150. 150.

    Liu, Q.-W., Bin, H.-C. & Yang, J.-S. β-Arabinofuranosylation using 5-O-(2-quinolinecarbonyl) substituted ethyl thioglycoside donors. Org. Lett. 15, 3974–3977 (2013).

    CAS  PubMed  Google Scholar 

  151. 151.

    Gao, P.-C., Zhu, S.-Y., Cao, H. & Yang, J.-S. Total synthesis of marine glycosphingolipid vesparioside B. J. Am. Chem. Soc. 138, 1684–1688 (2016).

    CAS  PubMed  Google Scholar 

  152. 152.

    Huang, W. et al. Stereodirecting effect of C5-carboxylate substituents on the glycosylation stereochemistry of 3-deoxy-d-manno-oct-2-ulosonic acid (Kdo) thioglycoside donors: stereoselective synthesis of α- and β-Kdo glycosides. J. Am. Chem. Soc. 140, 3574–3582 (2018).

    CAS  PubMed  Google Scholar 

  153. 153.

    Lei, J.-C., Ruan, Y.-X., Luo, S. & Yang, J.-S. Stereodirecting effect of C3-ester groups on the glycosylation stereochemistry of l-rhamnopyranose thioglycoside donors: stereoselective synthesis of α- and β-l-rhamnopyranosides. Eur. J. Org. Chem. 6377–6382 (2019).

  154. 154.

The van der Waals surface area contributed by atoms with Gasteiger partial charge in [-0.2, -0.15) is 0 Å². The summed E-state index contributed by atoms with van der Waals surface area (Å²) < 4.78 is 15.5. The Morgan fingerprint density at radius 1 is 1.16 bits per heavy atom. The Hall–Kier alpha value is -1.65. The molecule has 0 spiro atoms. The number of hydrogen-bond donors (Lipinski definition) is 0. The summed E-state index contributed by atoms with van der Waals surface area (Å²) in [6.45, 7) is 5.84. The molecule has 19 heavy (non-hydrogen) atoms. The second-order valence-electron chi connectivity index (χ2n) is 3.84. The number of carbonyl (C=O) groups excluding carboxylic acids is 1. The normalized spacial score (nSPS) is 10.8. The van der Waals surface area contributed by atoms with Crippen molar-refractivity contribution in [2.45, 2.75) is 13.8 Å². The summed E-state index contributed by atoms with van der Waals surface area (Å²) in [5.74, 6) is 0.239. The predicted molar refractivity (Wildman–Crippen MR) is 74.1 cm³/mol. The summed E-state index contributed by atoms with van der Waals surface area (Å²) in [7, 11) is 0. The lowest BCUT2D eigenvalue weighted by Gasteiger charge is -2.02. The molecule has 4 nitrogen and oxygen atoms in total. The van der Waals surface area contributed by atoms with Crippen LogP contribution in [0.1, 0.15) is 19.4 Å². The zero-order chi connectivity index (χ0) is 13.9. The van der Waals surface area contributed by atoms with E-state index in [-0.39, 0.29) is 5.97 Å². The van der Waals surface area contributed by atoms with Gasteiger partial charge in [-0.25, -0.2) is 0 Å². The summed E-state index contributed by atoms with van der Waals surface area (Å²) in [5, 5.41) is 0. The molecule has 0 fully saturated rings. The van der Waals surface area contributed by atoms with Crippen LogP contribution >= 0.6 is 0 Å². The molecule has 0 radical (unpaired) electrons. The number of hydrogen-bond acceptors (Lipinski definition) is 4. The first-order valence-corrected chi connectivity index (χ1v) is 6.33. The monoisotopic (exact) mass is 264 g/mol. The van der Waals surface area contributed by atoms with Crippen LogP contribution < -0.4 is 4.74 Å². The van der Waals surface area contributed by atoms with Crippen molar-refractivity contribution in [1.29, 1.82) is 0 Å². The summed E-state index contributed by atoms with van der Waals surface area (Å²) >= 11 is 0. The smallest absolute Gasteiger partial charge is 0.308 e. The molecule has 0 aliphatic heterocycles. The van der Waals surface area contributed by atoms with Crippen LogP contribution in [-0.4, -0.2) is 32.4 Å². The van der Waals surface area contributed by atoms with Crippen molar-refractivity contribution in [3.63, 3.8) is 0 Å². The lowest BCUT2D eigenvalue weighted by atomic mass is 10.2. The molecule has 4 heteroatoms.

Behera, A., Rai, D., Kushwaha, D. & Kulkarni, S. S. Total synthesis of trisaccharide repeating unit of O-specific polysaccharide of pseudomonas fluorescens BIM B-582. Org. Lett. 20, 5956–5959 (2018).

    CAS  PubMed  Google Scholar 

  155. 155.

    Dubey, A., Tiwari, A. & Mandal, P. K. An eco-friendly N-benzoylglycine/thiourea cooperative catalysed stereoselective synthesis of β-l-rhamnopyranosides. Carbohydr. Res. 487, 107887 (2020).

    CAS  PubMed  Google Scholar 

  156. 156.

    Li, H.-Z., Ding, J., Cheng, C.-R., Chen, Y. & Liang, X.-Y. β-l-Arabinofuranosylation conducted by 5-O-(2-pyridinecarbonyl)-l-arabinofuranosyl trichloroacetimidate. Carbohydr. Res. 460, 1–7 (2018).

    CAS  PubMed  Google Scholar 

  157. 157.

    Wang, P. et al. Hydrogen-bond-mediated aglycone delivery: synthesis of β-d-fructofuranosides. Org. Lett. 22, 2967–2971 (2020).

    CAS  PubMed  Google Scholar 

  158. 158.

    Norsikian, S. et al. Total synthesis of tiacumicin B: implementing hydrogen bond directed acceptor delivery for highly selective β-glycosylations. Angew. Chem. Int. Ed. 59, 6612–6616 (2020).